What is the average price of a Schnoodle?

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On average, these dogs cost anywhere between $2,000 to $3,000. If getting from a rescue group, a puppy would cost $500. These designer breeds are high-maintenance and over their lifetime, you would have to pay anywhere between $15,000 to $,20,000.

Do they make good family dogs?

FAQ Icon

Yes, they make excellent family dogs and companions for households with and without kids. They get along very well with other pets alos, especially cats.

Is a Schnoodle hypoallergenic?

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No dog is 100% hypoallergenic and a Schnoodle is no different. However, they shed less than other breeds and are excellent for people with allergies.

Do Schnoodles like to cuddle?

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They are SUPER affectionate and yes, they love to cuddle. They like to be with the family all the time and shower their favorite person with hugs and major face licks.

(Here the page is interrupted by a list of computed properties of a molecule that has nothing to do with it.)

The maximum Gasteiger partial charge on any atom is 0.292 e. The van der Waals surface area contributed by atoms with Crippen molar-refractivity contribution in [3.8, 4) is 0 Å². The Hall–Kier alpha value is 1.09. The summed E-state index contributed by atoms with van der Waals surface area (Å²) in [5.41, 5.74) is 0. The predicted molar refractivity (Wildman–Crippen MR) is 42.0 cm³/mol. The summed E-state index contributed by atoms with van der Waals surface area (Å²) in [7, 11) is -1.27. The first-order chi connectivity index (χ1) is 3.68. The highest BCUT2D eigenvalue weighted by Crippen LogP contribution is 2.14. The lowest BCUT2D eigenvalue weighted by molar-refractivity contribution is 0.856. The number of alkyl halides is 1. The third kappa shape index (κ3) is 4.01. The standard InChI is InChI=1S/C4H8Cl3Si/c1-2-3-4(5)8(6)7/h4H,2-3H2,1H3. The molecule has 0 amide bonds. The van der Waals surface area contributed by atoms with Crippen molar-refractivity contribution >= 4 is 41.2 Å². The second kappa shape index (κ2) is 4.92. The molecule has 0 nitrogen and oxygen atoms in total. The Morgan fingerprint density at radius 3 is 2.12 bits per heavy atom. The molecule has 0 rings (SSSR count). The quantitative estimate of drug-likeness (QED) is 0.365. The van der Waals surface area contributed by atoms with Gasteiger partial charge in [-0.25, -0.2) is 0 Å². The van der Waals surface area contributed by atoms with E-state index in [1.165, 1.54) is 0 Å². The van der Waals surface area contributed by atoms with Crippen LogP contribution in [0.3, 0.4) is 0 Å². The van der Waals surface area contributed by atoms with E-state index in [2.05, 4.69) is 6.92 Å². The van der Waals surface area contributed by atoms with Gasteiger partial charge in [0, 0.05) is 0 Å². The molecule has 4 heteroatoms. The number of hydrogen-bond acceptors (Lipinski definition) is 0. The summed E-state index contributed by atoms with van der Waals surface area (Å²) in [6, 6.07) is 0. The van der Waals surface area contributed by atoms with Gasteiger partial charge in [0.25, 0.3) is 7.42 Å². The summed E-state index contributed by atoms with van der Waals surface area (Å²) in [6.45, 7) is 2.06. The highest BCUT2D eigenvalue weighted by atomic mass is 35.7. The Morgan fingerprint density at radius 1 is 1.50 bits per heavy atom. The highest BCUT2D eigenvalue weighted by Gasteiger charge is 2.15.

Are Schnoodles easy to train?

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Yes, if trained properly, these dogs are pretty easy to train. Since both the parent breeds are known for their intelligence and genius, this makes Schnoodles also an intelligent breed. They are eager to please and they are very enthusiastic about the training lessons.

Are Schnoodles stubborn?

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It depends. If the dog got it from its Schnauzer parent then yes, he will be a bit stubborn to deal with. But proper training and early socialization will help in keeping it under check.

Are Schnoodles good with cats?

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Yes, these dogs get along very well with cats. However, they could be a bit aggressive and mean towards other dogs and could take some time to be friendly with them.

Harper Jefcoat

WRITTEN BY

Harper Jefcoat

Harper Jefcoat is a dedicated pet enthusiast and expert author at the RealESALetter.com. With a deep-seated passion for animals, Harper brings a wealth of knowledge and personal experience to his writings. Specializing in canine behavior and wellness, he aims to help pet owners understand and care for their furry friends better.